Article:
The swim jig is one of the most versatile yet overlooked bass-catching tool at your disposal. The setup is simply a swim bait or craw rigged up as the trailer on a swimming type jig. The jig itself is designed to come through heavy cover by utilizing a bullet shaped head and weed guard. The swim jig works fantastic year-round because it resembles so many items on a bass’s menu. The bait can be rigged up with a swim bait trailer to resemble a bait fish or a craw trailer to resemble a bluegill or fleeing crawfish.
It can be fished slowly along the bottom or kept high in the water column when targeting suspended fish. But, the deadliest aspect of a swim jig is its subtle action in the water. This makes it great for fisheries or ponds that get lots of fishing pressure.
There are some scenarios where the swim jig isn’t always the best choice. For example, fishing a swim jig through hydrilla or large lily pads can be cumbersome and there surely are better baits for these scenarios. But move out to the edge of the pads and/or hydrilla and its game on. Muddy water is another situation where swim jigs are less ideal. Baits that make more sound and vibration are a better choice for low visibility water.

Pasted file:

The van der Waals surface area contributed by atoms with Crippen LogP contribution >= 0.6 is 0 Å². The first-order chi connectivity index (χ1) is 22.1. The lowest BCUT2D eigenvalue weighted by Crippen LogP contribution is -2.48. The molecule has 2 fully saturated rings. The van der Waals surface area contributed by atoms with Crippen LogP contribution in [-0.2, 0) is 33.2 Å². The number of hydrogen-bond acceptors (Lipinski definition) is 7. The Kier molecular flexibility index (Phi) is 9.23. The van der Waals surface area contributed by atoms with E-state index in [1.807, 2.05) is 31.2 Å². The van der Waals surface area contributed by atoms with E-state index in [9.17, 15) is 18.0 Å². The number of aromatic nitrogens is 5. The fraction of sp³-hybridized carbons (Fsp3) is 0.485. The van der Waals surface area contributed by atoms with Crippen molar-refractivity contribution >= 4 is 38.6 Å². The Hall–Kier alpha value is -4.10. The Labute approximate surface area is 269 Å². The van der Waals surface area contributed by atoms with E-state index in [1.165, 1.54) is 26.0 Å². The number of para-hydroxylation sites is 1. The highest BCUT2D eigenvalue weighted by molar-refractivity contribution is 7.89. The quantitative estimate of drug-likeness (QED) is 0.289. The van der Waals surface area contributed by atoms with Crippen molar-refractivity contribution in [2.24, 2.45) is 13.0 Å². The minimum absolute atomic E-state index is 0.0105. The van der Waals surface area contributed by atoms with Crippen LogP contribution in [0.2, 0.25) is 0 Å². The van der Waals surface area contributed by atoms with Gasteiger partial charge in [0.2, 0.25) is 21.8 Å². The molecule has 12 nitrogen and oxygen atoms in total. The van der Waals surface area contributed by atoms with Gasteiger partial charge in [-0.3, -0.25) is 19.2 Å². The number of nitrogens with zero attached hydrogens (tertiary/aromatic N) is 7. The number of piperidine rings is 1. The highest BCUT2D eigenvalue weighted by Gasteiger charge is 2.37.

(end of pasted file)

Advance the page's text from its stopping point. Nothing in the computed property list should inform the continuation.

The swim jig is easy to fish, just cast and reel. You can vary your retrieval speed to target deep or shallow fish and throw in an occasional pause, but for the most part its chunk and reel. I’ve heard pros talk about ripping the bait, especially in grass, but most of my bites come from a steady retrieve.
So, the next time you want to tie on a spinner or chatter bait, instead give the swim jig a try. You won’t be disappointed.
There are very few things in bass fishing as exciting as the spring-time shad spawn. This is a time when thousands of forage fish, known as shad, gather to lay eggs against any hard surface they can find.